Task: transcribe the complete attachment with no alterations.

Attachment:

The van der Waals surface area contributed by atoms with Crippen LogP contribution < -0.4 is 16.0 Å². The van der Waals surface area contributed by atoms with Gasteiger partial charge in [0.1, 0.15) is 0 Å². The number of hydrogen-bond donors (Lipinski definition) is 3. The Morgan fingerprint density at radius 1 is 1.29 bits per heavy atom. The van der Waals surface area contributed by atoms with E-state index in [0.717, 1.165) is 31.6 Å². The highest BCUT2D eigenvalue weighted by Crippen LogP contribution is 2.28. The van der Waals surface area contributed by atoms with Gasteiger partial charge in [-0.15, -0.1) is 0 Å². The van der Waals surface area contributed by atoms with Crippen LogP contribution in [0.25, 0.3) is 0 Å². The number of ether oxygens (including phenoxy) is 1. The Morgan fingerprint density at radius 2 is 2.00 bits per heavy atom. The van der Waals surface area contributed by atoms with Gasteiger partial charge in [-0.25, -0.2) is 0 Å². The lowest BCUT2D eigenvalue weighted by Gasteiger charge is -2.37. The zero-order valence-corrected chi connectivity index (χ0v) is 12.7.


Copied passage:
The van der Waals surface area contributed by atoms with Crippen LogP contribution < -0.4 is 16.0 Å². The van der Waals surface area contributed by atoms with Gasteiger partial charge in [0.1, 0.15) is 0 Å². The number of hydrogen-bond donors (Lipinski definition) is 3. The Morgan fingerprint density at radius 1 is 1.29 bits per heavy atom. The van der Waals surface area contributed by atoms with E-state index in [0.717, 1.165) is 31.6 Å². The highest BCUT2D eigenvalue weighted by Crippen LogP contribution is 2.28. The van der Waals surface area contributed by atoms with Gasteiger partial charge in [-0.15, -0.1) is 0 Å². The van der Waals surface area contributed by atoms with Crippen LogP contribution in [0.25, 0.3) is 0 Å². The number of ether oxygens (including phenoxy) is 1. The Morgan fingerprint density at radius 2 is 2.00 bits per heavy atom. The van der Waals surface area contributed by atoms with Gasteiger partial charge in [-0.25, -0.2) is 0 Å². The lowest BCUT2D eigenvalue weighted by Gasteiger charge is -2.37. The zero-order valence-corrected chi connectivity index (χ0v) is 12.7.